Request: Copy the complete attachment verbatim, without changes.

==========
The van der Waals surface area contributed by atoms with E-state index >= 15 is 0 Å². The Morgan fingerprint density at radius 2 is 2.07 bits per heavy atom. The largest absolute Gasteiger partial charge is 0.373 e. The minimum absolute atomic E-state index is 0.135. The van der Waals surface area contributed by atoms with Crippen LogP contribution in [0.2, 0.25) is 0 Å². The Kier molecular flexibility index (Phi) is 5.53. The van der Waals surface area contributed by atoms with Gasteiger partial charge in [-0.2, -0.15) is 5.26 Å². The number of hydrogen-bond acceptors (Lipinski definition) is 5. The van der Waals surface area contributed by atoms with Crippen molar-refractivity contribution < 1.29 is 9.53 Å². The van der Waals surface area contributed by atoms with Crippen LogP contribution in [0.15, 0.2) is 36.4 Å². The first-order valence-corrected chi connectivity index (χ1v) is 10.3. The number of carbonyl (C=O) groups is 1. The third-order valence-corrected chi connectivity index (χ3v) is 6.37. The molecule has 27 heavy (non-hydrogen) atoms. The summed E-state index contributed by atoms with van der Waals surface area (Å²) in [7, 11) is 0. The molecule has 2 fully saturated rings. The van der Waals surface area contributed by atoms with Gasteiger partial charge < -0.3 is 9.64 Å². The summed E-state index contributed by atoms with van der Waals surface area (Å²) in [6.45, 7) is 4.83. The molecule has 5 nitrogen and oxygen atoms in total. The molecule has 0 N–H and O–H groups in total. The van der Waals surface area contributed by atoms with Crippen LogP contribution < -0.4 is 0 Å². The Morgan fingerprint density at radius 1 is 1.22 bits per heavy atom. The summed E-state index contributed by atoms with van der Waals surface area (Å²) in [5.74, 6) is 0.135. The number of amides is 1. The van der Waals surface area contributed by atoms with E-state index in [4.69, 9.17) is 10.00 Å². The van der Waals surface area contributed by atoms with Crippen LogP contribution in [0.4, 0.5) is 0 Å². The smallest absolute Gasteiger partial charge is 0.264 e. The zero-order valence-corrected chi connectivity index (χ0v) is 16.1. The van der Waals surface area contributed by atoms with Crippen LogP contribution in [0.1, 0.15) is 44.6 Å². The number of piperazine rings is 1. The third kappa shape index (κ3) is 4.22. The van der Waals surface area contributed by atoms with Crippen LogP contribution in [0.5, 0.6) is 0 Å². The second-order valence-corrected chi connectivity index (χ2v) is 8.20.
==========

The van der Waals surface area contributed by atoms with E-state index >= 15 is 0 Å². The Morgan fingerprint density at radius 2 is 2.07 bits per heavy atom. The largest absolute Gasteiger partial charge is 0.373 e. The minimum absolute atomic E-state index is 0.135. The van der Waals surface area contributed by atoms with Crippen LogP contribution in [0.2, 0.25) is 0 Å². The Kier molecular flexibility index (Phi) is 5.53. The van der Waals surface area contributed by atoms with Gasteiger partial charge in [-0.2, -0.15) is 5.26 Å². The number of hydrogen-bond acceptors (Lipinski definition) is 5. The van der Waals surface area contributed by atoms with Crippen molar-refractivity contribution < 1.29 is 9.53 Å². The van der Waals surface area contributed by atoms with Crippen LogP contribution in [0.15, 0.2) is 36.4 Å². The first-order valence-corrected chi connectivity index (χ1v) is 10.3. The number of carbonyl (C=O) groups is 1. The third-order valence-corrected chi connectivity index (χ3v) is 6.37. The molecule has 27 heavy (non-hydrogen) atoms. The summed E-state index contributed by atoms with van der Waals surface area (Å²) in [7, 11) is 0. The molecule has 2 fully saturated rings. The van der Waals surface area contributed by atoms with Gasteiger partial charge < -0.3 is 9.64 Å². The summed E-state index contributed by atoms with van der Waals surface area (Å²) in [6.45, 7) is 4.83. The molecule has 5 nitrogen and oxygen atoms in total. The molecule has 0 N–H and O–H groups in total. The van der Waals surface area contributed by atoms with Crippen LogP contribution < -0.4 is 0 Å². The Morgan fingerprint density at radius 1 is 1.22 bits per heavy atom. The summed E-state index contributed by atoms with van der Waals surface area (Å²) in [5.74, 6) is 0.135. The number of amides is 1. The van der Waals surface area contributed by atoms with E-state index in [4.69, 9.17) is 10.00 Å². The van der Waals surface area contributed by atoms with Crippen LogP contribution in [0.4, 0.5) is 0 Å². The smallest absolute Gasteiger partial charge is 0.264 e. The zero-order valence-corrected chi connectivity index (χ0v) is 16.1. The van der Waals surface area contributed by atoms with Crippen LogP contribution in [0.1, 0.15) is 44.6 Å². The number of piperazine rings is 1. The third kappa shape index (κ3) is 4.22. The van der Waals surface area contributed by atoms with Crippen LogP contribution in [0.5, 0.6) is 0 Å². The second-order valence-corrected chi connectivity index (χ2v) is 8.20.